AI is on the way to transforming the marketing world as we speak. While it is still in its nascent stage, it offers marketers a wealth of tools for leveraging data about customers to understand their preferences and journey with your products.
More importantly, it allows brands to keep up with customers’ increasingly high standards and expectations. Customers want their interactions with brands to feel personal and relevant, and AI enables a level of targeting and tracking that any marketer should get excited about.
But distinguishing between what can be implemented now and what will be possible in the near future is important, as the field of AI is in constant evolution. Here, we break down the different ways marketers can use AI to streamline operations, deliver better customer experiences and channel data into insight.
AI can be defined as a subset of computer science through which machines display “intelligence” by making predictions and decisions. AI acquires intelligence based on the analysis of data sets, a process enabled by algorithms that tell the machine how to complete tasks and interpret information.
The most basic form of this is machine learning, which uses historical data to predict future outcomes. As the machine acquires more data, it becomes better at making predictions.
AI already driving marketing budgets, data-driven insights
Recent studies reveal the important role that AI plays in driving marketing budgets and business growth strategies. Marketers clearly believe that AI is a valuable tool: 72% of marketers surveyed in a PWC study view AI as a “business advantage.” By 2021, organizations are projected to spend $57 billion on AI platforms for marketing.
And organizations are already seeing the results of implementing AI: 3 of 4 companies using AI have reported a boost in sales of at least 10%. 75% of organizations in another study say AI has driven customer satisfaction by at least 10%.
In terms of how CMOs are currently implementing AI, another recent survey found that many are using it for content personalization (56.5%), predictive analytics (56.5%), and targeting decisions (49.6%). But those are just a few of the ways AI can support marketing efforts today.
AI has 8 broad applications in marketing today
Marketers are accumulating data at an astonishing pace with the intention of harnessing it into better targeting. But sometimes the mere volume of data that organizations acquire makes it difficult for them to know how to make use of it. AI is incredibly helpful in this respect, as it enables real-time analysis of large volumes of data, automate tasks, and generate insight.
1. Market intelligence and insight:With the help of algorithms, machine learning enables in-depth analysis of complex data sets from data management platforms (DPMs), data warehouses, or other repositories, connecting the dots to support marketing intelligence and forecasting in a way that humans cannot.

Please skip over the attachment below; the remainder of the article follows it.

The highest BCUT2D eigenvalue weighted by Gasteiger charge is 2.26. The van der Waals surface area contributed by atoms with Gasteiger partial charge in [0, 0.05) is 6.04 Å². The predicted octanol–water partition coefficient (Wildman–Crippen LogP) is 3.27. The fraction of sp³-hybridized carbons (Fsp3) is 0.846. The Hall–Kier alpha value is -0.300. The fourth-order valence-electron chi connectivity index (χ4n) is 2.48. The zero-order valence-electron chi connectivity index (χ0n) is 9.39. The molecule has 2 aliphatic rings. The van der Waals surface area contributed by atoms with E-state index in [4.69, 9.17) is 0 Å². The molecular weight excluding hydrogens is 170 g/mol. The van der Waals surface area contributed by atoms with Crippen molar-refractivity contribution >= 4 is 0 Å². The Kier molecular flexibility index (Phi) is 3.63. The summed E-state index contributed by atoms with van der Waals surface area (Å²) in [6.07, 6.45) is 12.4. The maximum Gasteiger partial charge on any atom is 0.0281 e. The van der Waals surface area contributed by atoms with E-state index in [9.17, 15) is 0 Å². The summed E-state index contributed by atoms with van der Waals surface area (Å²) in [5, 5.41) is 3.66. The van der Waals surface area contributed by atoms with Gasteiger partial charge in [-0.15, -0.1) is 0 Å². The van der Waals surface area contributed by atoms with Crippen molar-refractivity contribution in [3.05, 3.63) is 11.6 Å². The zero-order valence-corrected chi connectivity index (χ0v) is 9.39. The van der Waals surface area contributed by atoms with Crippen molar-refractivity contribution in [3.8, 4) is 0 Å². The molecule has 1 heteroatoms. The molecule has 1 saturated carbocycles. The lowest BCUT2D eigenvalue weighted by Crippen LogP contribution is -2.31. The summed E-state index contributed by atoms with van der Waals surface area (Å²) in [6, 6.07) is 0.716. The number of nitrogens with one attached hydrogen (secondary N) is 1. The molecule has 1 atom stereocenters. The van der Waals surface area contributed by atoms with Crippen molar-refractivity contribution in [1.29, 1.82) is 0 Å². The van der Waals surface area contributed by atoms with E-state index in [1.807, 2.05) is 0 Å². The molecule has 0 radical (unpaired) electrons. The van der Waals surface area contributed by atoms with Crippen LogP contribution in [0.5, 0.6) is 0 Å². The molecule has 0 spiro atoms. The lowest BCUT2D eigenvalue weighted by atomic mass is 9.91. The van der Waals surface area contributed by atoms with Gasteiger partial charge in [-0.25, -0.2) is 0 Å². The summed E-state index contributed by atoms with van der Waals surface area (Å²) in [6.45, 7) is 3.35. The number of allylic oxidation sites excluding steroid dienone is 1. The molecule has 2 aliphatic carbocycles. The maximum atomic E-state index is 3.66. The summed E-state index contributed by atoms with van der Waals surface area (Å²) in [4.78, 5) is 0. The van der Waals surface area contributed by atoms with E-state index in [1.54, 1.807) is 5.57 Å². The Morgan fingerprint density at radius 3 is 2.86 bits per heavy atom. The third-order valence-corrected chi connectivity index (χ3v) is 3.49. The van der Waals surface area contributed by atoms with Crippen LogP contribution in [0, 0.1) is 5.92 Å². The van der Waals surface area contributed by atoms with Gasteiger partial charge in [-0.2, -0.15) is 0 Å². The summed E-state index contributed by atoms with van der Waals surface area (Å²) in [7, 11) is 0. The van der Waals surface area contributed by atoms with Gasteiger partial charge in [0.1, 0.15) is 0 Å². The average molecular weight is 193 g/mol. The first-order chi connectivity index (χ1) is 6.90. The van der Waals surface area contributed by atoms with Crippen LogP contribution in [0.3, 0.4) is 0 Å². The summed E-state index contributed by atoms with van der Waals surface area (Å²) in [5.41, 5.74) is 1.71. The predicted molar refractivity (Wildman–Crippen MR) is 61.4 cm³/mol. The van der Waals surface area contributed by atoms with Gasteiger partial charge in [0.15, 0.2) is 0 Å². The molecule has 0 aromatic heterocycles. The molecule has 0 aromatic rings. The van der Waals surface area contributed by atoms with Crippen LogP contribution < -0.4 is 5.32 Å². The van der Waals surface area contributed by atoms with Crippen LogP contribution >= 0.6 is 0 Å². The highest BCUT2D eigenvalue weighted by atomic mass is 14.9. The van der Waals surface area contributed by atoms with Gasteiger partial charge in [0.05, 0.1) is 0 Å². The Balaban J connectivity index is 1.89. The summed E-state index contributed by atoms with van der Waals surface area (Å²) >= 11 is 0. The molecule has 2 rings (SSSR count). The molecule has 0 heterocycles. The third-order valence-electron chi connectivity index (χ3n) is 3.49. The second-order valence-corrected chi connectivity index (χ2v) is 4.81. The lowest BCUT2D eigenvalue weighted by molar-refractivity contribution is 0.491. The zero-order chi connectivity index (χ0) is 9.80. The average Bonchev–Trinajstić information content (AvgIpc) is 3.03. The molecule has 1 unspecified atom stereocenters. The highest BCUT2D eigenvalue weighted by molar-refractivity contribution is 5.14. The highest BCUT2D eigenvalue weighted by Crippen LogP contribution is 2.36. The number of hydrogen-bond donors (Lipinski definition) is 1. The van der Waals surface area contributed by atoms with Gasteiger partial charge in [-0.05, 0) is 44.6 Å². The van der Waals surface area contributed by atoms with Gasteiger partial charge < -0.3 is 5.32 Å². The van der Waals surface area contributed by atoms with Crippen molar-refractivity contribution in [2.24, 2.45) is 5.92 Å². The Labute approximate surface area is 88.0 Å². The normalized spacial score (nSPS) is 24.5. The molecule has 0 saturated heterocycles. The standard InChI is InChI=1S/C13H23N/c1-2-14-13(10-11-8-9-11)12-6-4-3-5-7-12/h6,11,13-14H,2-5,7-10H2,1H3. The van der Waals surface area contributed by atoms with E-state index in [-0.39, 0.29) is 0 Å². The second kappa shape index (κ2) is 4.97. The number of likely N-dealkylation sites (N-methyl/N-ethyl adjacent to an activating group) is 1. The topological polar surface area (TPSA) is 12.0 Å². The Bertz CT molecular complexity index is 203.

2. Customer profiles and personas:Through the analysis of on-site interactions, purchasing history, referral sources and geo-specific behavior, AI can help brands form a 360-view of their customers and match them with personalized content and promotions.
3.Lead generation and sales:Machine learning and predictive analytics can help marketers automate the process of generating and scoring leads. They also help brands keep customers engaged through predicting turn: through analyzing users’ engagements with brands, they can tell when someone is about to drop off. Brands can then attempt to re-engage these users with notifications and emails.
4. Media buying: AI automates the laborious process of media buying and ensuring that ads are seen by relevant audiences through programmatic advertising and optimization and measurement platforms. With almost no human input, AI helps marketers analyze, manage, and measure the performance of ad campaigns.
5. Customer experience: According to Gartner, 85% of customer service inquiries will be handled via AI by the end of 2020. AI is increasingly being implemented in the customer experience space to support improved call centers and automated customer service via chat bots and digital assistants.
6. User experience: AI helps marketers optimize user experience on websites through analyzing data about single users’ behavior to personalize content, promotions, and notifications. A study from Evergage found that 33% of marketers are using AI for more personalized website experiences, and that 63% of them noted increased conversion rates, while 61% assert that customer experiences have improved.
7. Natural language generation and content creation: There are a variety of applications for AI in the realm of content. Using simple rules and formats, AI-enabled tools and platforms can author content such as business reports, product descriptions, stock market reports, and sports recaps without human input. Through setting the rules and formats, marketers can dictate the tone and style that the content takes.
AI-enabled content platforms can also make suggestions about what kinds of content formats and topics a brand’s target audience is likely to engage with through tracking users’ online activity.
8. Chatbots: While chatbots technically fall under customer experience, they have changed the marketing world in such a way that they deserve their own dedicated text. AI-enabled bots are successfully delivering customer service for thousands of global brands through natural language processing and machine learning.
Natural language processing allows machines to interpret the meaning of written and spoken speech and respond accordingly, all without human intervention. The machine can track the effectiveness of its responses and adapt accordingly, improving as it has more conversations.
Marketers must self-educate before selecting vendors